- If you are interested, you can also see if there are differences for unknown scrolls vs. known scrolls -- that is, do your comparison of techniques separately for the total time for the first part, when the user did not know how far to go, versus the second part when the user did know how far they would have to go. Are there any differences? Did users try different strategies for longer scrolls vs. shorter scrolls when they knew how far they had to go?
- Which seemed the most accurate? (Note that this test does not measure accuracy, so you will have to estimate accuracy from observations. Did users tend to overshoot when scrolling? Did they tap in the wrong place?)
- Which did the subjects prefer and why?
- Was there any effect of the order in which people used the techniques (did it seem like there was a learning effect happening)? Since participants will be doing the test four times, you might expect that they might begin to remember where to scroll to on the "unknown" pages after a while. Did this seem to be happening?
- Next in your report, have a discussion section that shows that you have command of the following topics from the class syllabus, with respect to the scrolling techniques you studied:
- The design issues regarding the different scrolling techniques, especially the trade-offs among them.
- What did your tests show about the performance? Were the tests you used the right ones? What did the tests miss (not measure)?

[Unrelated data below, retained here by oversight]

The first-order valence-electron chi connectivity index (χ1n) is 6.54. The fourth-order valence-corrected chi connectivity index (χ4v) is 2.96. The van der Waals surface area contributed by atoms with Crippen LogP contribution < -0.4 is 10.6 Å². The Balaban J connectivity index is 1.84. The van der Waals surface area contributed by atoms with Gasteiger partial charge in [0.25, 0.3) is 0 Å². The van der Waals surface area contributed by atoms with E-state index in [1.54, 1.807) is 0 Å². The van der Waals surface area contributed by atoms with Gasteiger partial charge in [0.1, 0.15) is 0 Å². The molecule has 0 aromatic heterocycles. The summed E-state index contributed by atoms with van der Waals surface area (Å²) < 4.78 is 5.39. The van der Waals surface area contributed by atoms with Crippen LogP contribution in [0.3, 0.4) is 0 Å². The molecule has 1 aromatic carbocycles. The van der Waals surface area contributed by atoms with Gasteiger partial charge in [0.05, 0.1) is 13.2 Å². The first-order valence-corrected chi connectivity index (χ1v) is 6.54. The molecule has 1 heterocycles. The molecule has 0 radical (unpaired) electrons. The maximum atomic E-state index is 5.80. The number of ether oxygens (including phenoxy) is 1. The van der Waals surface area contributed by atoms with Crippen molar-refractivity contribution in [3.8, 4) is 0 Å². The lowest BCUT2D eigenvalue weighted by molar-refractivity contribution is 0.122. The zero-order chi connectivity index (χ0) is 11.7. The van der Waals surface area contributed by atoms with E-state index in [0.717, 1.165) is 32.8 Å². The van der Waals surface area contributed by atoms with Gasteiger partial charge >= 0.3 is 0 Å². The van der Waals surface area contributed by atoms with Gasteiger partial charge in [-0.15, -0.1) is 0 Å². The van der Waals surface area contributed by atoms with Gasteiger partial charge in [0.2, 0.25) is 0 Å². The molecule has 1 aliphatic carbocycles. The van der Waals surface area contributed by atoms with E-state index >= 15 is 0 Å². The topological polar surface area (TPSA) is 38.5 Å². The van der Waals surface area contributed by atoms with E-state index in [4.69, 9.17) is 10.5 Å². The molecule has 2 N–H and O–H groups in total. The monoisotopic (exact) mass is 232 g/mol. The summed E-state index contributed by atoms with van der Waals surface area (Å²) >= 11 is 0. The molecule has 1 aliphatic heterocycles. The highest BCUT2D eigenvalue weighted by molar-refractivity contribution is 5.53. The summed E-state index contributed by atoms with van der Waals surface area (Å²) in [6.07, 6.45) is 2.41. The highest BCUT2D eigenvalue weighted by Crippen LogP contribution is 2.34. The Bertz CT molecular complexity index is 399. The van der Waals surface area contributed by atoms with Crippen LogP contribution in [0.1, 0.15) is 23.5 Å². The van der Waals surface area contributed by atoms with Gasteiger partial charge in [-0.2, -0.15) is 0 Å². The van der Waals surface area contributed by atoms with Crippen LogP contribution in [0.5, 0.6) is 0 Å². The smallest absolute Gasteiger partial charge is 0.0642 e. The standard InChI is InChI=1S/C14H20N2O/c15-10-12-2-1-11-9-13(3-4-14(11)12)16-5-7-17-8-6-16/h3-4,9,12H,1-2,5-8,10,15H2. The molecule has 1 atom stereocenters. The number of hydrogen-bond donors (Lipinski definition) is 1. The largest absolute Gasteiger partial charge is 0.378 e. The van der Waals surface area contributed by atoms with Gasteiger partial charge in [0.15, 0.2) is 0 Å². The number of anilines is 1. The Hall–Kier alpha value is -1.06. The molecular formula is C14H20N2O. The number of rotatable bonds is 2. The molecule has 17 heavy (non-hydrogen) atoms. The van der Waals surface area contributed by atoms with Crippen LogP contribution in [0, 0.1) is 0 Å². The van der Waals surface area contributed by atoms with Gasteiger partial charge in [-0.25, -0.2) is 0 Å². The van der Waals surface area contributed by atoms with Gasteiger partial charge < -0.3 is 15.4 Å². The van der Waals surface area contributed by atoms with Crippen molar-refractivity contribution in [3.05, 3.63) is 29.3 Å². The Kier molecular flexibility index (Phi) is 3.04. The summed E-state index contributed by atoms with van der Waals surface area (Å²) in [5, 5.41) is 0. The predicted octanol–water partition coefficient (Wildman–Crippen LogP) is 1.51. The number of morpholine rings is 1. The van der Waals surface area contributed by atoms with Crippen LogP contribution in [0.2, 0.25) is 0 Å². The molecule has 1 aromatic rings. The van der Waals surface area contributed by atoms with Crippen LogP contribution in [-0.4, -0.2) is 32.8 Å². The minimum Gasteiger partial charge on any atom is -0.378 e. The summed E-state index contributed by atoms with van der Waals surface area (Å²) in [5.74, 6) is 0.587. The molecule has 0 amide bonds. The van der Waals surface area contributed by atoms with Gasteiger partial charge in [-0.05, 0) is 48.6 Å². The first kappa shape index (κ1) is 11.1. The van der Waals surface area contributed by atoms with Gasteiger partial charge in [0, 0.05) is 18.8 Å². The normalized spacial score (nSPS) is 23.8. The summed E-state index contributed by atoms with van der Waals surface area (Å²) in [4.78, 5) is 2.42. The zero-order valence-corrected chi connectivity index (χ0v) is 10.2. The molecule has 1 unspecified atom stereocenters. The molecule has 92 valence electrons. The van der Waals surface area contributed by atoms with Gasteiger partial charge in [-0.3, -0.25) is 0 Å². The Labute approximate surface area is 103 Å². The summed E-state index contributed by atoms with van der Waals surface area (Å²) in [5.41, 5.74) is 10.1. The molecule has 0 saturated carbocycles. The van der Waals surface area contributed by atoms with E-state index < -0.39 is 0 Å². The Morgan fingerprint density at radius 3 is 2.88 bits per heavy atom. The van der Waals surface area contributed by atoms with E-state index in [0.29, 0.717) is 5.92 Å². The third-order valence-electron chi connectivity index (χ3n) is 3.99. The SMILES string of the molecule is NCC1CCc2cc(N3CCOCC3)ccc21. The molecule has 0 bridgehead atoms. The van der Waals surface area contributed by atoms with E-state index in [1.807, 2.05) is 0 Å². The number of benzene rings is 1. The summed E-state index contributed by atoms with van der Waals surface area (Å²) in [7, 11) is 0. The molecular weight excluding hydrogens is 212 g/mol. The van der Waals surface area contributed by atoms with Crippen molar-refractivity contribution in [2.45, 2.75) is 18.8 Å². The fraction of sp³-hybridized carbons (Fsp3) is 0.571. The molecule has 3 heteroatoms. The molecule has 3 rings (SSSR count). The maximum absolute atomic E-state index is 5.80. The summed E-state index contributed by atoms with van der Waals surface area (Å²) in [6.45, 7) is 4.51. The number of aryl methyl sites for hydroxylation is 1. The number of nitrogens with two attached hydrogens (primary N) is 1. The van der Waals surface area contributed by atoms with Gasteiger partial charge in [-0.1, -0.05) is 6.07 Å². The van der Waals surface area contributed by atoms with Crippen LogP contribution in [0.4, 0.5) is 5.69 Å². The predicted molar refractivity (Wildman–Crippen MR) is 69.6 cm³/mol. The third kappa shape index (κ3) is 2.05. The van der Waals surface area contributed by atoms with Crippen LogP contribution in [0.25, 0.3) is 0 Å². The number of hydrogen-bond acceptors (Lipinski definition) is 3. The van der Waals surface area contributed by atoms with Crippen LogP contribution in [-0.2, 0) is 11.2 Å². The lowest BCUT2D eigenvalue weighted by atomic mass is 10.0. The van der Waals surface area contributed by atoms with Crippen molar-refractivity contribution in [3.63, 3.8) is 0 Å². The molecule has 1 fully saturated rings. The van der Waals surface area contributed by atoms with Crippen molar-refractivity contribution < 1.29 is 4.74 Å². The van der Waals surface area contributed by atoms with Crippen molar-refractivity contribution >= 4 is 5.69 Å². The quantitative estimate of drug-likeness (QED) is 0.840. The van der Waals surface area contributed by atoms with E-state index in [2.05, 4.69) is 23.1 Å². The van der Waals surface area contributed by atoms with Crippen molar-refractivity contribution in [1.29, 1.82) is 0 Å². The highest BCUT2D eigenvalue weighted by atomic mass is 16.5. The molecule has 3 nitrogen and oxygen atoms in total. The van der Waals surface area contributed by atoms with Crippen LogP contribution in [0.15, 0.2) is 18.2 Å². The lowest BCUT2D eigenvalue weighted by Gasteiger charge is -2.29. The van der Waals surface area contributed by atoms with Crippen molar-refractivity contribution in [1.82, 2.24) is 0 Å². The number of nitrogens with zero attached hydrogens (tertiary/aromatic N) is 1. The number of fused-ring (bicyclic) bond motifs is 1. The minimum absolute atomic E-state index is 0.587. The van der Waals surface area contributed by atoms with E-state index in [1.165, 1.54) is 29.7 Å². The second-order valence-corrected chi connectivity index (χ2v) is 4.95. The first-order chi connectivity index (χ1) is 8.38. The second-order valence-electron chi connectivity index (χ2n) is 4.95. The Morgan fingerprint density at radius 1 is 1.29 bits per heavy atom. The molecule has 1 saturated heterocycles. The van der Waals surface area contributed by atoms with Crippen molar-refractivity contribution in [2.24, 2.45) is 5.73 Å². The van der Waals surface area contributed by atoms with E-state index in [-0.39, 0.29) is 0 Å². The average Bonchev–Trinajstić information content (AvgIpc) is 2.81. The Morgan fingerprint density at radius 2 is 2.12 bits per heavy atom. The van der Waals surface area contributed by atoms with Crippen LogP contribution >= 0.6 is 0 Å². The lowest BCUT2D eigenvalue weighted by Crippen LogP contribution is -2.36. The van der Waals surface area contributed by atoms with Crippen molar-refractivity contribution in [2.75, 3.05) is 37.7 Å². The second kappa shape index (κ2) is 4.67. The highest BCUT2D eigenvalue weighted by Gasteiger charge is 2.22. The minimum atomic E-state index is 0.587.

- Describe the historical progression of scrolling techniques and the factors that impacted their evolution and eventual widespread adoption. In particular, compare and contrast your results with the results reported in the following two references for other scrolling techniques:
- William Buxton and Brad Myers. "A Study in Two-Handed Input," Proceedings SIGCHI '86: Human Factors in Computing Systems. Boston, MA.
April 13-17, 1986. pp. 321-326. pdf or html and video.
- Brad Myers, Kin Pou ("Leo") Lie and Bo-Chieh ("Jerry") Yang, "Two-Handed
Input Using a PDA and a Mouse", Proceedings CHI'2000: Human Factors in
Computing Systems. April 1-6, 2000. The Hague, The Netherlands. pp. 41-48. local pdf.
- Finally, you can optionally have section of future work, for example, if you have any ideas for new studies, or improved ways of doing scrolling.
- Include a blank copy of your questionnaire (just like it was given to the participants) in an appendix.